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  • Duckman – Seasons One & Two

    Posted in: Disc Reviews by Gino Sassani on September 25th, 2008

    (out of 5)

    Duckman began life as an underground comic created by Everett Peck. It gathered to itself quite a cult following, and like all such things caught the attention of Hollywood. The USA Network took a chance on the quirky property and cast Seinfeld’s Jason Alexander to voice the crude character. And so Duckman’s wife was killed, and he was forced to rent his own house from his sister-in-law who was left the estate by Duckman’s wife. His life pretty much sucked. Not only was he renting in his own house, but he was also living with his overbearing sister-in-law and his grandma, who basically just sat around and farted all day long. Duckman considered himself an ace private detective and ran an agency with his partner, Cornfed. Cornfed was voiced by Gregg Berger and was a Jack Webb Sgt. Friday clone. He was the actual brains behind the partnership. Crimes either got solved because Cornfed solved them or Duckman literally stumbled into the answer.His conscience would be found in two talking teddy bears he kept at the office, Fluffy and Uranus. Like Kenny on South Park, the bears would often meet grisly demises, only to return again in the next episode as if nothing at all had happened. Women, particularly damsels in distress, were often depicted as large breasted and somewhat dimwitted. Most of the humor was decidedly adult. It was not a cartoon intended for children.


    The animation was farmed out to Asian companies and was often a hodgepodge of various styles. There was a determined effort to catch some of the 1940’s style in the backgrounds and props for the show. Characters were often a mix of some animal, known or unknown, and humans. Duckman himself was almost a stick figure. He had a pole for a body, a beak and his eyes existed in his glasses which could be moved in almost any way imaginable. The show aired between 1993 and 1997, never gaining a huge audience but keeping a somewhat cult following. Much of the music was provided by Frank Zappa, and the cartoon certainly followed his offbeat satirical bent. Zappa’s daughter Dweezil was a regular on the series. Zappa died before the show really got going, however, so he was never able to fully appreciate the run.


    The show did attract some pretty big names as guest voice cast throughout its run. In these two seasons you’ll hear the likes of Bruce Weitz, Crispin Glover, Mitzi McCall, Jim Cummings, Tim Curry, Andrea Martin, Kevin McBride, John Spencer, Bobcat Goldthwait, John Byner, Terri Garr, John Astin, Denise Miller, Heather Locklear, June Lockhart, James Belushi, Ed Asner, George Kennedy, John Pankow, Ben Stiller and Ed Begley, Jr.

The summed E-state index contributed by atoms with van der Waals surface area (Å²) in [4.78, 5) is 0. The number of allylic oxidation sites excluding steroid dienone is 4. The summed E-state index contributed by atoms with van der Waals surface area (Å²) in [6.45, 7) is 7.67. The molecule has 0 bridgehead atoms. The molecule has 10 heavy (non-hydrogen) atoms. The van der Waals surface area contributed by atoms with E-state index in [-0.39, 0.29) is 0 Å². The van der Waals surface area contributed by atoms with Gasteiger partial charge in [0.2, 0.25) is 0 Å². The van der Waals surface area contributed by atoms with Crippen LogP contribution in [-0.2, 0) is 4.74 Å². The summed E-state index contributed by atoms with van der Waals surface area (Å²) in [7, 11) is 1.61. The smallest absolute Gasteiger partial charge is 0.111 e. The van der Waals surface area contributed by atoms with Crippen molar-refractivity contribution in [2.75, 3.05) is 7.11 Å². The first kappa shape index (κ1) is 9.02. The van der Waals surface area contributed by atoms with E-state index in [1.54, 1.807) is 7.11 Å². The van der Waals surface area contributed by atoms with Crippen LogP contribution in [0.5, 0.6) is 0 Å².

Each episode of Duckman is presented in its original full frame broadcast format. Colors are actually pretty good here, as bizarre as they tend to be. The animation is pretty dark, so there’s not a bright and shiny cartoon palette of colors here. The picture’s as sharp as these crude cartoons allow.



    The Dolby Digital Mono track reproduces the dialog and odd sound effects just fine. The Zappa tunes are a bit distorted at times.


    Special Features

    Pilot Commentary: Jason Alexander and creator Everett Peck offer some tidbits on the pilot episodes. They help you get your footing on the show. Mostly it’s just Jason asking Everett questions.

    What The Hell Are You Starin’ At: This is a half hour total look at the show. Voice cast, Peck, and animation techs talk about the evolution of the series.

    Designing Duckman: The 15 minute feature begins with a lesson on how to draw Duckman. From there the feature looks at who or what Duckman is.

    6 Degrees Of Separation: This is an interactive feature that lets you click on a character and learn all sorts of things about them.


    Final  Thoughts

    Duckman is as crude as South Park without being near as funny. Too many of the references are so obvious that it ends up appearing forced. There’s nothing subtle about this mess. I had heard a lot about the show and so was eager to try it out. The experience left me with a feeling of: Huh? Stay away from this show. If you pop a disc in, pretty soon you’ll be asking yourself, “What the Hell are you starin’ at?”

    Posted In: 1.33:1 Fullscreen, Animated, Disc Reviews, Dolby Digital Mono (English), DVD, Paramount, Television

    3 Responses to “Duckman – Seasons One & Two”

    1. Brush Your Beak: 10 Amazing Birds With Teeth : WebEcoist Says:

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    2. Arkadii Says:

      If you think south park is better than duckman than you are an irredeemable waste of carbon.

    3. Michael Durr Says:

      I do have to disagree with my colleague. I love Duckman, it was certainly one of the most underrated cartoons of the 90’s. I did the review for the third & fourth seasons which is also on this site.

      Recently, I finally picked up a copy of the 1st two seasons at a good price and it is nice to have both sets now.

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